Build Explosiveness For Field Hockey (The Injury-Free Way)

All hockey players want to be powerful and explosive to get to the ball first and make an impact so in this post I will show you just one way you can do this, the safe way.

To build power you first need to develop your strength, ideally through a weight training program. Then you can move onto more power based training such as Olympic lifts, medicine balls or plyometrics.

One of many good plyometric exercises for developing power is box jumps.

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This exercise targets your fast twitch fibres which will help you to build explosiveness for field hockey which will ultimately improve your performance. It’s a great exercise as long as you follow the guidelines below to reduce your risk of injury.

1. Start at the right distance:

If you are new to box jumping start with a box no higher than knee height until you are comfortably clearing the box. Make sure there is enough space between you and the box, I would recommend starting a step back from the bench or box. 

2. Focus on landing:

The most important factor of this exercise is to land softly. It can cause problems for your knees if you are not careful so try make as little noise as possible when you land and try to jump higher than the box allowing you more time to prepare for a soft landing.

3. Drive your arms:

As you jump you want to drive your arms up overhead transferring energy upwards allowing you to jump as high as possible. Instinctively most people will tend to throw their arms behind their body which would cause you to lose some power.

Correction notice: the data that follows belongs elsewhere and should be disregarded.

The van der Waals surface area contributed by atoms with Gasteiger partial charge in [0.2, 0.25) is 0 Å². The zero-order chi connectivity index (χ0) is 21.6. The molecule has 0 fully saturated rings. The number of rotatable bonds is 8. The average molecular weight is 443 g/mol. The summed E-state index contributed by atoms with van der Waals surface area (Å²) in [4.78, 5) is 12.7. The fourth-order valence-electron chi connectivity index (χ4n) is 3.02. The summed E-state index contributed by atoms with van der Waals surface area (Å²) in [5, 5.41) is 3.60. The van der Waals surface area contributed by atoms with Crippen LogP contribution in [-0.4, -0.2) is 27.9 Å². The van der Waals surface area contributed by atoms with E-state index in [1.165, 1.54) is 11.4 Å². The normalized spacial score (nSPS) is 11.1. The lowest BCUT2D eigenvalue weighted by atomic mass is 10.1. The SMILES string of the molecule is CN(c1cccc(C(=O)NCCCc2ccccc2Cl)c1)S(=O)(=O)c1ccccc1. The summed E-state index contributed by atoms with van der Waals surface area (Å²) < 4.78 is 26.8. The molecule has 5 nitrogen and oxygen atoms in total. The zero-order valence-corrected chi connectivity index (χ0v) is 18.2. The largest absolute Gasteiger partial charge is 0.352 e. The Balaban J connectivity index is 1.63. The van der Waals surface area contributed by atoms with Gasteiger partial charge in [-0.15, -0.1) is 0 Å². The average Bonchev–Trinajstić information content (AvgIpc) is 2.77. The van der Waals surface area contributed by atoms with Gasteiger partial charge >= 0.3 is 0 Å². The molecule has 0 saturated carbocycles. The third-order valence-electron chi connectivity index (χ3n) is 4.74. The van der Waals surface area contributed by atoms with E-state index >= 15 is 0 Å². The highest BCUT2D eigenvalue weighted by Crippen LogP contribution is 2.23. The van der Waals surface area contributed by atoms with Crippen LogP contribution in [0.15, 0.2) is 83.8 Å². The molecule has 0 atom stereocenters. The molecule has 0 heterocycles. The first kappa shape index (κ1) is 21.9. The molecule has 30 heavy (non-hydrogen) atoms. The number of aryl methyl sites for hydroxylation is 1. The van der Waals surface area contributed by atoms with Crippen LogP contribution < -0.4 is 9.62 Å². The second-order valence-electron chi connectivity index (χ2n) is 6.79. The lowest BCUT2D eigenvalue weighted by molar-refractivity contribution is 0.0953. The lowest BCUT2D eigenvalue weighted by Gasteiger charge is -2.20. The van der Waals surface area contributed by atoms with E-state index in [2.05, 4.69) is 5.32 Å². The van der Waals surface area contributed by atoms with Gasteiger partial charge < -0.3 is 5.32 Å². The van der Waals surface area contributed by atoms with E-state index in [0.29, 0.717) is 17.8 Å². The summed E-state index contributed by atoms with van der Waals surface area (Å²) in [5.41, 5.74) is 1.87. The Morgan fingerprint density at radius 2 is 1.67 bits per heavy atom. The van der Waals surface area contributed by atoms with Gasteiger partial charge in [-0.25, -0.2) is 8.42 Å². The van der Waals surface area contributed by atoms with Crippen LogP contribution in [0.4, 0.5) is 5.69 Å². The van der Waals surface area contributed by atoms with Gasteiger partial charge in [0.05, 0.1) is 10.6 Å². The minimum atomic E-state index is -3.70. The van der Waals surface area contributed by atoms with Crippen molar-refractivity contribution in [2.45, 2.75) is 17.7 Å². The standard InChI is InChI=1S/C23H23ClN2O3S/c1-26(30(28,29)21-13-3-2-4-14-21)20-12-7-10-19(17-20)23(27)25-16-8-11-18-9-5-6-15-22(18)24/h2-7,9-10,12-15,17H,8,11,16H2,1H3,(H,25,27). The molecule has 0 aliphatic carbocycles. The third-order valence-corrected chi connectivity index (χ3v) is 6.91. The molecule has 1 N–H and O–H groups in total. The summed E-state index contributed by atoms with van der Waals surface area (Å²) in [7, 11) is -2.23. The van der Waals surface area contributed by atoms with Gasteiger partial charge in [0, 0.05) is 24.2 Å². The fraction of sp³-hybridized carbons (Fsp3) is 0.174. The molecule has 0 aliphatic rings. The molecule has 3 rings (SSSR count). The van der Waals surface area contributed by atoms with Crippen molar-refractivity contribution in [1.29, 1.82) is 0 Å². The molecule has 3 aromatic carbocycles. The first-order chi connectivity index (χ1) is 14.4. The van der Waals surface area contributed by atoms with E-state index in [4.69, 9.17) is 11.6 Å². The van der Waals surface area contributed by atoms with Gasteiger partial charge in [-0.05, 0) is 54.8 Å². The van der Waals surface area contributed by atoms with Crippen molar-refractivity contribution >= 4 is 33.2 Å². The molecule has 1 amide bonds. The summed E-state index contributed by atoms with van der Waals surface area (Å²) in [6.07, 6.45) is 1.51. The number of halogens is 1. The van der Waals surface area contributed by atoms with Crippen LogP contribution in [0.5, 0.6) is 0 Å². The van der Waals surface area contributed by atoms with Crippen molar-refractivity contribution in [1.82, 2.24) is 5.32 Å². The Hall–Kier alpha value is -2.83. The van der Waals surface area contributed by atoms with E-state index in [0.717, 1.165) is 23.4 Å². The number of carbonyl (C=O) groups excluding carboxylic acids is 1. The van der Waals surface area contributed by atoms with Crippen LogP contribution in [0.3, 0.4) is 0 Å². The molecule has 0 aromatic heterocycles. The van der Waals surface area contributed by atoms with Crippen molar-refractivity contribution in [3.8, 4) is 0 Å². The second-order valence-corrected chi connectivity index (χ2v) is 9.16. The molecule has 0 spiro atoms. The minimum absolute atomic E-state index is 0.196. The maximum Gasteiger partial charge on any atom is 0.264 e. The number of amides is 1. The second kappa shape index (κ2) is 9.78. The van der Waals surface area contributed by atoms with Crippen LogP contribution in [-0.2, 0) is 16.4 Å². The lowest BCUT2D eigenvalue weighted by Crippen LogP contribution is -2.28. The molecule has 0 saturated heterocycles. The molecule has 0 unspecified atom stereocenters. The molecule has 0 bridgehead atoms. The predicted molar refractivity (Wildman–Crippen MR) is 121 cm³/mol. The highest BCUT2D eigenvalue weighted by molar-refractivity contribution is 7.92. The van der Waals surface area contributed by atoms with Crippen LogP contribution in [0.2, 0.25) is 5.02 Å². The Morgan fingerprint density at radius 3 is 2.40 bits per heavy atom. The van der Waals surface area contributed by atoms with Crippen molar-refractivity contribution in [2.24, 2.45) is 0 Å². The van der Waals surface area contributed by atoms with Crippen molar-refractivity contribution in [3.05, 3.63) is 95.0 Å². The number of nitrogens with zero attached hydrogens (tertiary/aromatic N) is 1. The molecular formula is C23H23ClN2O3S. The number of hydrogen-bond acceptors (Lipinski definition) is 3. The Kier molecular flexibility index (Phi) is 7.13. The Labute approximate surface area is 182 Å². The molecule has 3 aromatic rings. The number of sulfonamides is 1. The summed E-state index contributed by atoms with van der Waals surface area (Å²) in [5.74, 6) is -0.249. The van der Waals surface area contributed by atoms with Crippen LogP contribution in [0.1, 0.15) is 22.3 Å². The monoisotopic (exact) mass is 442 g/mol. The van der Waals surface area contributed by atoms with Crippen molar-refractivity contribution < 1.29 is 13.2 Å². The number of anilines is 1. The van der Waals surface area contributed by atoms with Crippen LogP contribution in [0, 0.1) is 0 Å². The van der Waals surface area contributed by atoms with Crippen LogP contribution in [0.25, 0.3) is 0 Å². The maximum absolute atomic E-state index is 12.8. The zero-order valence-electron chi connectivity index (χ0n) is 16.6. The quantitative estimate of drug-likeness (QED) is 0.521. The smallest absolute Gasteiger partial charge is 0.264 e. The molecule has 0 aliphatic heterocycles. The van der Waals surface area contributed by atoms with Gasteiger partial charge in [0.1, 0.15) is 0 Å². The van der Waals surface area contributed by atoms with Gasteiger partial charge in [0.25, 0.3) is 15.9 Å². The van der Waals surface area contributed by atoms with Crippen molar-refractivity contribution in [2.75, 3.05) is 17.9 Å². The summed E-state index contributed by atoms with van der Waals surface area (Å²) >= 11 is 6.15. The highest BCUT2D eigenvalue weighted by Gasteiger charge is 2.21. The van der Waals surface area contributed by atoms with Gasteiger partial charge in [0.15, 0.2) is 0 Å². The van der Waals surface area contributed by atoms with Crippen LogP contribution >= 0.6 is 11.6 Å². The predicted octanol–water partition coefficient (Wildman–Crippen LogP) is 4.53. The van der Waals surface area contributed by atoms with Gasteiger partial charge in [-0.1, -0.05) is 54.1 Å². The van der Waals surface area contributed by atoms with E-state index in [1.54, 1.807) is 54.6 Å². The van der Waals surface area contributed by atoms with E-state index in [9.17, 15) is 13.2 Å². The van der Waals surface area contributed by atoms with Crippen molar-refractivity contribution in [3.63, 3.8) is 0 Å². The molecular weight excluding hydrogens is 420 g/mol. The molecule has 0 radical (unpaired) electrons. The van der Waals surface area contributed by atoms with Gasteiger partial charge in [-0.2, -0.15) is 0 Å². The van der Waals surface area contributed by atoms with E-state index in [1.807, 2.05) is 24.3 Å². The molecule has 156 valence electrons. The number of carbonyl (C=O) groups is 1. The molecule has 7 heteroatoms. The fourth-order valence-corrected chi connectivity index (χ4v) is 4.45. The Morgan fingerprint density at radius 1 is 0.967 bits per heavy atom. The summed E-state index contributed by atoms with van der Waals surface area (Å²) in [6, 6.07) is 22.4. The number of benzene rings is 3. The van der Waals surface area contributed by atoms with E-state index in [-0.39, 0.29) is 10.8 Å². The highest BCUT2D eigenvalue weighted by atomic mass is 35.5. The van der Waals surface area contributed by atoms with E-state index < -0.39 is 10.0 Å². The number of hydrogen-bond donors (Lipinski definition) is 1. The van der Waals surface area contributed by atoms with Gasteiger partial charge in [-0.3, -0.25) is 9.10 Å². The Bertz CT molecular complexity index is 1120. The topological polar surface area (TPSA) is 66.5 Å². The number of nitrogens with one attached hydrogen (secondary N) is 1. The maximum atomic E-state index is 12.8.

4. Step down

Jumping off a box can have massive impact on your knees so instead I would suggest that you step down after each jump, unless you have perfect technique or are an advanced trainer. This will help to reduce your risk of injury, particularly on your knees.

5. Don’t rush 

Complete this exercise focussing on technique rather than for time. Squat down to about parallel and pause before jumping; this reduces your stretch reflex of your muscles, meaning you don’t use momentum but rather the fast-twitch muscles to jump up onto the box. Take enough rest between sets to ensure you are using maximum power.

Building the complete hockey player is a process which consists of various phases. In order to build power and reduce your risk of injury, you MUST first build strength.

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About The Author

Lauren Penny

Lauren is a former International Hockey Player, Performance Coach & Mentor specialising in helping hockey players to be more confident, improve their fitness and perform more consistently to get noticed and reach higher teams.